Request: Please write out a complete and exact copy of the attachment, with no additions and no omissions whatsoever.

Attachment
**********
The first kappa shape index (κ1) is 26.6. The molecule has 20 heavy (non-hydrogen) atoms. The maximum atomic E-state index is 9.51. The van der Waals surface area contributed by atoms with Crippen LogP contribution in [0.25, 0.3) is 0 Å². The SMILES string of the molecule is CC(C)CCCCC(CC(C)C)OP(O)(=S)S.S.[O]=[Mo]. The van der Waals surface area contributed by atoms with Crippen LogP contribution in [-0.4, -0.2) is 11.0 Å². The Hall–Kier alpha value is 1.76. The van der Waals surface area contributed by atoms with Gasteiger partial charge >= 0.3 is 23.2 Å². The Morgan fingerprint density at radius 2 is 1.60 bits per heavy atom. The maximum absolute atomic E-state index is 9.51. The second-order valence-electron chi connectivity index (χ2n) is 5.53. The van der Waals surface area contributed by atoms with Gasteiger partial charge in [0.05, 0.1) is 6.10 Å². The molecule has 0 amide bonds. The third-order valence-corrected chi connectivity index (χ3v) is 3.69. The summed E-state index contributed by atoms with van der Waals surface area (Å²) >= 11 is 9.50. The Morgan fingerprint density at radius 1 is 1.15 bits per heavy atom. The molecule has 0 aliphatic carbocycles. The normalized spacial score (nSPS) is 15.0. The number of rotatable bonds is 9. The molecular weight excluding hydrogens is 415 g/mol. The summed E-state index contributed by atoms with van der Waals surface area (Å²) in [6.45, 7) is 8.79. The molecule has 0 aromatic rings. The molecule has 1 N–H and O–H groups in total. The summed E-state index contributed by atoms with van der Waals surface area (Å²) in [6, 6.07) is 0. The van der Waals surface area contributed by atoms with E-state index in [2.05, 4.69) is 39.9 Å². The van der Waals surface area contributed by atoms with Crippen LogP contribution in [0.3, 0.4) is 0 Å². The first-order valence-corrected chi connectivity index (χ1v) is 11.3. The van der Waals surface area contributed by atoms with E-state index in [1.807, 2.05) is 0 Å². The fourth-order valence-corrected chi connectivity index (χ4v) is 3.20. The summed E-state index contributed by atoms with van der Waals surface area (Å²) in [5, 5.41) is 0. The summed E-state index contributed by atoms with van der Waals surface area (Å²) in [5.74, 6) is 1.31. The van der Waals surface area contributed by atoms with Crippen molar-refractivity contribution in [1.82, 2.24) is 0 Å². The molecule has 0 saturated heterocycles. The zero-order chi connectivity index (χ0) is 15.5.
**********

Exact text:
The first kappa shape index (κ1) is 26.6. The molecule has 20 heavy (non-hydrogen) atoms. The maximum atomic E-state index is 9.51. The van der Waals surface area contributed by atoms with Crippen LogP contribution in [0.25, 0.3) is 0 Å². The SMILES string of the molecule is CC(C)CCCCC(CC(C)C)OP(O)(=S)S.S.[O]=[Mo]. The van der Waals surface area contributed by atoms with Crippen LogP contribution in [-0.4, -0.2) is 11.0 Å². The Hall–Kier alpha value is 1.76. The van der Waals surface area contributed by atoms with Gasteiger partial charge >= 0.3 is 23.2 Å². The Morgan fingerprint density at radius 2 is 1.60 bits per heavy atom. The maximum absolute atomic E-state index is 9.51. The second-order valence-electron chi connectivity index (χ2n) is 5.53. The van der Waals surface area contributed by atoms with Gasteiger partial charge in [0.05, 0.1) is 6.10 Å². The molecule has 0 amide bonds. The third-order valence-corrected chi connectivity index (χ3v) is 3.69. The summed E-state index contributed by atoms with van der Waals surface area (Å²) >= 11 is 9.50. The Morgan fingerprint density at radius 1 is 1.15 bits per heavy atom. The molecule has 0 aliphatic carbocycles. The normalized spacial score (nSPS) is 15.0. The number of rotatable bonds is 9. The molecular weight excluding hydrogens is 415 g/mol. The summed E-state index contributed by atoms with van der Waals surface area (Å²) in [6.45, 7) is 8.79. The molecule has 0 aromatic rings. The molecule has 1 N–H and O–H groups in total. The summed E-state index contributed by atoms with van der Waals surface area (Å²) in [6, 6.07) is 0. The van der Waals surface area contributed by atoms with E-state index in [2.05, 4.69) is 39.9 Å². The van der Waals surface area contributed by atoms with Crippen LogP contribution in [0.3, 0.4) is 0 Å². The first-order valence-corrected chi connectivity index (χ1v) is 11.3. The van der Waals surface area contributed by atoms with E-state index in [1.807, 2.05) is 0 Å². The fourth-order valence-corrected chi connectivity index (χ4v) is 3.20. The summed E-state index contributed by atoms with van der Waals surface area (Å²) in [5, 5.41) is 0. The summed E-state index contributed by atoms with van der Waals surface area (Å²) in [5.74, 6) is 1.31. The van der Waals surface area contributed by atoms with Crippen molar-refractivity contribution in [1.82, 2.24) is 0 Å². The molecule has 0 saturated heterocycles. The zero-order chi connectivity index (χ0) is 15.5.